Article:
Regulators behind the scenes keep reservoirs, rivers on target

By Scott Clemans, Public Affairs Office

The Willamette and Rogue “teacup” diagrams on Portland District’s website give a snapshot of current reservoir and river levels. (Corps of Engineers map)

The Willamette and Rogue “teacup” diagrams on Portland District’s website give a snapshot of current reservoir and river levels. (Corps of Engineers map)

When you woke up this morning, you probably took a quick look out the window or at your favorite news outlet to see how much rain to expect. For most, those few seconds of advance notice and planning is all we need.But a small team of engineers and scientists at Portland District headquarters has been watching that rain forecast for more than a week and calculating what to do as the rain runs off into the streams and rivers in the District’s area of operations.

They are the Reservoir Regulation Team, and their main job is to determine how much water to release from the Corps’ 13 Willamette Valley and two Rogue River Basin project dams, as well as John Day Project’s Willow Creek Dam. They’re on call 24 hours a day, 365 days a year, but most of the time they don’t attract much attention.

As we head into the November-January time frame, though, when most floods occur west of the Cascade Mountains, the spotlight often shines on our flood fighters.

“About 10 days out, we start to see rainstorms in the National Weather Service forecast,” said Reservoir Regulation Team Chief Laurie Nicholas. “Their radar and satellite imagery can pick the storms up over the Pacific Ocean and track them.”

“It seems like a long way out, but we really do start planning reservoir releases based on the 10-day prediction,” Nicholas said. “We evaluate our reservoirs’ actual and desired pool elevations; current and expected future downriver flows; what the weather’s expected to do in the meantime; required minimum and maximum flows for fish, water supply and other uses; and a variety of other factors.”

Regulators use a unique shared National Weather Service model that provides a real-time analysis of how different releases might affect reservoir and river levels and helps them understand the resulting depths and flows at various points downriver. The Northwest River Forecast Center’s official river flow forecasts, including any flood watches or warnings, are based on the model’s projections.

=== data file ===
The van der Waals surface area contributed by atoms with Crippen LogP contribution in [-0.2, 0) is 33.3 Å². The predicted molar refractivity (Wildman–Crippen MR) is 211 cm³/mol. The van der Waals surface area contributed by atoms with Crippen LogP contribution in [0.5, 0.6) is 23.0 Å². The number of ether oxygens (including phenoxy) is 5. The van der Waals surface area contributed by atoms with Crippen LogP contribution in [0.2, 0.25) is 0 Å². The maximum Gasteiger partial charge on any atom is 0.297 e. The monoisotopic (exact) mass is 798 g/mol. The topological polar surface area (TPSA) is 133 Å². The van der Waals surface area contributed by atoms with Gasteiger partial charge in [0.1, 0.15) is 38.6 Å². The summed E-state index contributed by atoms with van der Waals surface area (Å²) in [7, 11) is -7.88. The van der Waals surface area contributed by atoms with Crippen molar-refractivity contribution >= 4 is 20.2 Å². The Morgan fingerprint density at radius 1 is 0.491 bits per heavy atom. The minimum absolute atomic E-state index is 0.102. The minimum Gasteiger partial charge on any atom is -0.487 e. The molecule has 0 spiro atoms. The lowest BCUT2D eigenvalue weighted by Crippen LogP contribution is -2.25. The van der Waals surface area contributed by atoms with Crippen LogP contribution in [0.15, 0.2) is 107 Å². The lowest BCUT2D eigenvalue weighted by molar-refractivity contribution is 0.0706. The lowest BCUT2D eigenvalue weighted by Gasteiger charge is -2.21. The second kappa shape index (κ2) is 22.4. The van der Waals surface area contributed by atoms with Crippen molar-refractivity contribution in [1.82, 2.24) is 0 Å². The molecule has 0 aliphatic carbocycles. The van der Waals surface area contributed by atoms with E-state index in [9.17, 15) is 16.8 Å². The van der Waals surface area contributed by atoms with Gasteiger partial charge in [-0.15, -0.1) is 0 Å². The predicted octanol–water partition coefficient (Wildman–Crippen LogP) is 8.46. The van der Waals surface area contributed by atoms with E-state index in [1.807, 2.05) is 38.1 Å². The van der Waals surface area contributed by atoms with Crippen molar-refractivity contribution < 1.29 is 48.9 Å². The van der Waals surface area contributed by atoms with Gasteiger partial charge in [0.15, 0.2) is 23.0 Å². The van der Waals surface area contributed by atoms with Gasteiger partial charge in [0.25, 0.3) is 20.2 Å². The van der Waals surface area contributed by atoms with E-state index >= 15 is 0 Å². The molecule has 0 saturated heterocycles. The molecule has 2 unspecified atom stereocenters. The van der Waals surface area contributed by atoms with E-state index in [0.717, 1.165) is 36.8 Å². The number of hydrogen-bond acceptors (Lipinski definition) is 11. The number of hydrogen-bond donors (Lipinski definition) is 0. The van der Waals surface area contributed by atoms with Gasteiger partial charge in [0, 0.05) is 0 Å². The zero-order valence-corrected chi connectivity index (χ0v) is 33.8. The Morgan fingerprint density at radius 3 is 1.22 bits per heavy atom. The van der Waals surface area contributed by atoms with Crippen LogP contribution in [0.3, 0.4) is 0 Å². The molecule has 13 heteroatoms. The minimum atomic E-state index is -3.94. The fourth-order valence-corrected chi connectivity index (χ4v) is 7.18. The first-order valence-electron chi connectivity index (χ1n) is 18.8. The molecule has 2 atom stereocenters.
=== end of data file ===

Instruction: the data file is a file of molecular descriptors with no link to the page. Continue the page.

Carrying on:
“Portland District and Northwestern Division have a special relationship with the National Weather Service,” said Mary Karen Scullion, Willamette Valley reservoir regulator. “We collaborate so that the Weather Service can send watches and warnings based on actual dam operations.”

The National Weather Service points to this relationship as the standard for how its regional river forecast centers should work with water managers.

Scullion explains that a daily schedule provides a pretty complete description of operations and restrictions, telling operators how much flow to release, which outlets to use, when to generate electricity, how quickly to change flows, how to manage downriver water temperatures and what kinds of activities are going on at and below the dam.

“Each season has specific goals: the goal during flood season is to keep the reservoir pool elevations at or below the rule curve, and the river levels below action stage,” Scullion said.

The rule curve for each reservoir shows the maximum desired pool elevation for any given day of the year, except during a flood fight when the reservoir is storing water to reduce downriver flood impacts.

The regulators’ overall strategy for handling a flood situation is fairly straightforward. They monitor river levels using a system of cooperatively managed gages to learn how much a river below the dam is rising from runoff. Correspondingly, regulators ask dam operators to reduce dam outflows to store water that might otherwise push downstream rivers above critical levels. When levels begin to subside, they increase dam outflows to get rid of the extra water and regain storage space for the next storm.

The devil’s in the details, though. For example, the gages don’t tell the regulators the whole story of how flows are affecting downriver communities. Regulators will work very closely with staff at the operating projects during serious storm events, sending spotters to known trouble spots to relay if releases are too high, or if there’s more room in the river than the gages indicate.

And, of course, flood storage in the reservoirs isn’t unlimited.

“Multiple back-to-back storm events can fill our reservoirs – especially the smaller ones like Cottage Grove – faster than we can draft them,” Scullion said. “Once that happens, there’s nothing more I can do except pass the water flowing into the reservoir, sending it downriver.”

And as often happens during a crisis situation, the people that usually do daily routine work are suddenly in the spotlight.

“The demand for information – from our own coworkers, leaders, partner agencies and the general public – goes up exponentially during a flood fight,” Nicholas said. “That, of course, is exactly the time the regulators most need to work undisturbed.”

So during a flood fight, sit back and let the “Res Reg” team do its job – but be sure to thank them later for keeping our reservoirs and rivers on target.

elevation and flow forecasts and other information are available for almost every stream gauge in the region on the Northwest River Forecast Center’s website.(Corps of Engineers image)

elevation and flow forecasts and other information are available for almost every stream gauge in the region on the Northwest River Forecast Center’s website.(Corps of Engineers image)